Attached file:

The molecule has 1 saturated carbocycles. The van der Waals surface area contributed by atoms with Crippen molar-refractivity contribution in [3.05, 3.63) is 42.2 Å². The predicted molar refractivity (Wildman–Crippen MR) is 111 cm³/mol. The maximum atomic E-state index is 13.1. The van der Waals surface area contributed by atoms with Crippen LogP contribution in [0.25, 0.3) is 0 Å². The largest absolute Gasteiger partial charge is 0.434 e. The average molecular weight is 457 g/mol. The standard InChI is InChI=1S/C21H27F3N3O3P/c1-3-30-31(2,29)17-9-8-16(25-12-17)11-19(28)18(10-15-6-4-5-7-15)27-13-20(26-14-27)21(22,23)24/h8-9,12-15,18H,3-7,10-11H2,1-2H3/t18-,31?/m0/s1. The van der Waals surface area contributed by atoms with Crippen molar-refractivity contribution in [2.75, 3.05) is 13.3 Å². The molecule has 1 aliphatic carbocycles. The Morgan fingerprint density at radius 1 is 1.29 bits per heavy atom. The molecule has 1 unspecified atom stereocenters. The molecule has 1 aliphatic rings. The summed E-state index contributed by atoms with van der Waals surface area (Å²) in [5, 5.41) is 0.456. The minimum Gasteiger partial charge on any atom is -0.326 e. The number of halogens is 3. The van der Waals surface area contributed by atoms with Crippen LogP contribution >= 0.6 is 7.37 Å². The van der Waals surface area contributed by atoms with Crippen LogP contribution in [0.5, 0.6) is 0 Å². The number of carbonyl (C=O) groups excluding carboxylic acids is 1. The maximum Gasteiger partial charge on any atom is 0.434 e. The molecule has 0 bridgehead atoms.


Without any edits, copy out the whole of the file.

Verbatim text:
The molecule has 1 saturated carbocycles. The van der Waals surface area contributed by atoms with Crippen molar-refractivity contribution in [3.05, 3.63) is 42.2 Å². The predicted molar refractivity (Wildman–Crippen MR) is 111 cm³/mol. The maximum atomic E-state index is 13.1. The van der Waals surface area contributed by atoms with Crippen LogP contribution in [0.25, 0.3) is 0 Å². The largest absolute Gasteiger partial charge is 0.434 e. The average molecular weight is 457 g/mol. The standard InChI is InChI=1S/C21H27F3N3O3P/c1-3-30-31(2,29)17-9-8-16(25-12-17)11-19(28)18(10-15-6-4-5-7-15)27-13-20(26-14-27)21(22,23)24/h8-9,12-15,18H,3-7,10-11H2,1-2H3/t18-,31?/m0/s1. The van der Waals surface area contributed by atoms with Crippen molar-refractivity contribution in [2.75, 3.05) is 13.3 Å². The molecule has 1 aliphatic carbocycles. The Morgan fingerprint density at radius 1 is 1.29 bits per heavy atom. The molecule has 1 unspecified atom stereocenters. The molecule has 1 aliphatic rings. The summed E-state index contributed by atoms with van der Waals surface area (Å²) in [5, 5.41) is 0.456. The minimum Gasteiger partial charge on any atom is -0.326 e. The number of halogens is 3. The van der Waals surface area contributed by atoms with Crippen LogP contribution >= 0.6 is 7.37 Å². The van der Waals surface area contributed by atoms with Crippen LogP contribution in [0.5, 0.6) is 0 Å². The number of carbonyl (C=O) groups excluding carboxylic acids is 1. The maximum Gasteiger partial charge on any atom is 0.434 e. The molecule has 0 bridgehead atoms.